The Collision of Lighting Design with IoT

The Collision of Lighting Design with IoT

The Collision of Lighting Design with IoTThe Internet of Things is an unstoppable force—perhaps the next Industrial Revolution—and the job description for design professionals is no longer limited to the quality and quantity of light

By Susannah Gilbard and Mark Loeffler

Let’s be honest, those in the lighting profession probably never dreamed of growing up to become an information technology expert. We wanted to be lighting designers. We are trained, educated and experienced in the art, craft, science and business of designing and delivering great lighting to help people see better and to make architectural and exterior environments look their best.

Now the brave new world of solid-state lighting is merging with the daunting new world of the Internet of Things. This means that lighting designers must be increasingly aware of and adept at issues of control integration, IT security and personal privacy. It is not just about the quality and quantity of light anymore. It is whether our lighting can deliver more than illumination, whether it can provide beneficial feedback and whether it can be hacked for malevolent purposes.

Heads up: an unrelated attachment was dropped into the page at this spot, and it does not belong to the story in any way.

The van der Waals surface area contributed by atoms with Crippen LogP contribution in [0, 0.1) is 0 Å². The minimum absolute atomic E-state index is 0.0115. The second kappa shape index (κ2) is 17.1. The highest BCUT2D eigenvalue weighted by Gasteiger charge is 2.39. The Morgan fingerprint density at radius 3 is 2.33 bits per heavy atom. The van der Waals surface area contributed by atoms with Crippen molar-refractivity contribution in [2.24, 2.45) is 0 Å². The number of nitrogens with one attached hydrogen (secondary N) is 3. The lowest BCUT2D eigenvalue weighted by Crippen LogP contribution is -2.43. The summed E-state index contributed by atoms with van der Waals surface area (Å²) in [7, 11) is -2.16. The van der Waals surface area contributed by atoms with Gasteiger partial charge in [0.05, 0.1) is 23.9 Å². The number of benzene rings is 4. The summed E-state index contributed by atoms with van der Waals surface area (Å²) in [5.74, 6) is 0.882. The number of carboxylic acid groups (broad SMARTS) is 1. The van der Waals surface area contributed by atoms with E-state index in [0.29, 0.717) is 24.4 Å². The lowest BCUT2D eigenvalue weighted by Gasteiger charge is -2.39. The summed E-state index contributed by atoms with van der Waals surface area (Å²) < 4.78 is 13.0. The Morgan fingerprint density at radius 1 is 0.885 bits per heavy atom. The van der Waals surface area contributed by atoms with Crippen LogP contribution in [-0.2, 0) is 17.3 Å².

Already, our lighting can monitor and report its usage and maintenance requirement. It can be dimmed by voice or phone command. It can be integrated with security, audio/visual and HVAC systems. And, it can track, learn and adjust automatically for daylight conditions, circadian rhythms or occupancy patterns. Gartner, a leading research and advisory company, predicts that by 2020, IoT technology will be in 95% of electronics for new product designs. Business Insider adds more to your amazement by estimating that within the next five years, $6 trillion will be invested in the IoT practices alone. McKinsey foresees that the worldwide market for IoT lighting systems will grow to approximately $159 billion by 2020.

Ceiling-mounted indoor luminaires are perfectly positioned to serve as space monitors in buildings. Outdoor pole-mounted luminaires can also be eyes in the sky, watching people and traffic below. Having the lighting of your house, your office, your school, your hospital or your neighborhood connected to the internet via LED chip-on-board luminaires can offer a multitude of possibilities for intelligent and responsive illumination as well as data-gathering. The same luminaires, however, are potentially susceptible to malicious attacks, manipulation and data theft.

Just as we do not yet have standards for lighting control components and systems, we certainly do not have anything close to security standards for IoT devices and systems. The role of lighting designers has traditionally been to provide the best visual experience. Those responsibilities have grown to include stewardship over the energy efficiency, environmental impacts and circadian health of the people and places we illuminate.